Gallstones are small stones, usually made of cholesterol, that form in the gallbladder.
If a gallstone becomes trapped in an opening (duct) inside the gallbladder, it can trigger a sudden, intense abdominal pain that usually lasts between one and five hours. This type of abdominal pain is known as biliary colic.
Some people with gallstones can also develop complications, such as inflammation of the gallbladder (cholecystitis), which can cause:
When gallstones cause symptoms or complications, it's known as gallstone disease or cholelithiasis.
The gallbladder is a small, pouch-like organ found underneath the liver. Its main purpose is to store and concentrate bile.
Bile is a liquid produced by the liver to help digest fats. It's passed from the liver into the gallbladder through a series of channels known as bile ducts.
The bile is stored in the gallbladder and, over time, it becomes more concentrated, which makes it better at digesting fats. The gallbladder releases bile into the digestive system when it's needed.
Gallstones are thought to develop because of an imbalance in the chemical make-up of bile inside the gallbladder. In most cases the levels of cholesterol in bile become too high and the excess cholesterol forms into stones.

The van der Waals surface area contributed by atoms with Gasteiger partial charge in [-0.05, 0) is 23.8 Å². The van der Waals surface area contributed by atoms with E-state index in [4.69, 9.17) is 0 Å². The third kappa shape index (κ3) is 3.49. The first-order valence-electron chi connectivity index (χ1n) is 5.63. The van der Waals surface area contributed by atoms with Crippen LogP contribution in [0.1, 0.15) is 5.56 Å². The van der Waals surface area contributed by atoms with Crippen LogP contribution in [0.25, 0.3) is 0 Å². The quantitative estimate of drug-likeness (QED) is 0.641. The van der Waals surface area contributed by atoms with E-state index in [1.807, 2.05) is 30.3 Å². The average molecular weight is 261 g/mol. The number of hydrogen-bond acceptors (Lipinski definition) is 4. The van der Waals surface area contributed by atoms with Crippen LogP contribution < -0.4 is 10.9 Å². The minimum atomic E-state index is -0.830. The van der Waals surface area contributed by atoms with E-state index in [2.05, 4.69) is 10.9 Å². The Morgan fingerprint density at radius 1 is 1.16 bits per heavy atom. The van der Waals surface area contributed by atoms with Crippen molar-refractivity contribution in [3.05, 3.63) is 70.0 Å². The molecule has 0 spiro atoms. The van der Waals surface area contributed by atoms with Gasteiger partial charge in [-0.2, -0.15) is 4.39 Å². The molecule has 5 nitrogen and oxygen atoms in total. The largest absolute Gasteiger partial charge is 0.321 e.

Gallstones are very common. It's estimated that more than 1 in every 10 adults in the UK has gallstones, although only a minority of people develop symptoms.
You're more at risk of developing gallstones if you're:
If surgery is recommended, you'll usually have keyhole surgery to remove your gallbladder. This is known as a laparoscopic cholecystectomy.
During a laparoscopic cholecystectomy, three or four small cuts are made in your abdomen. One larger cut (about 2-3cm) will be by the belly button and the others (each 1cm or less) will be on the right side of your abdomen.
Your abdomen is temporarily inflated using carbon dioxide gas. This is harmless and makes it easier for the surgeon to see your organs.
A laparoscope (long thin telescope with a tiny light and video camera at the end) is inserted through one of the cuts in your abdomen. This allows your surgeon to view the operation on a video monitor. Your surgeon will then remove your gallbladder using special surgical instruments.
If the operation can't be done this way or an unexpected complication occurs, it may have to be converted to open surgery (see below).
After the gallbladder has been removed, the gas in your abdomen escapes through the laparoscope and the cuts are closed with dissolvable stitches and covered with dressings.
Laparoscopic cholecystectomies are usually performed under a general anaesthetic, which means you'll be asleep during the procedure and won't feel any pain while it's carried out. The operation takes 60-90 minutes and you can usually go home the same day. Full recovery typically takes around 10 days.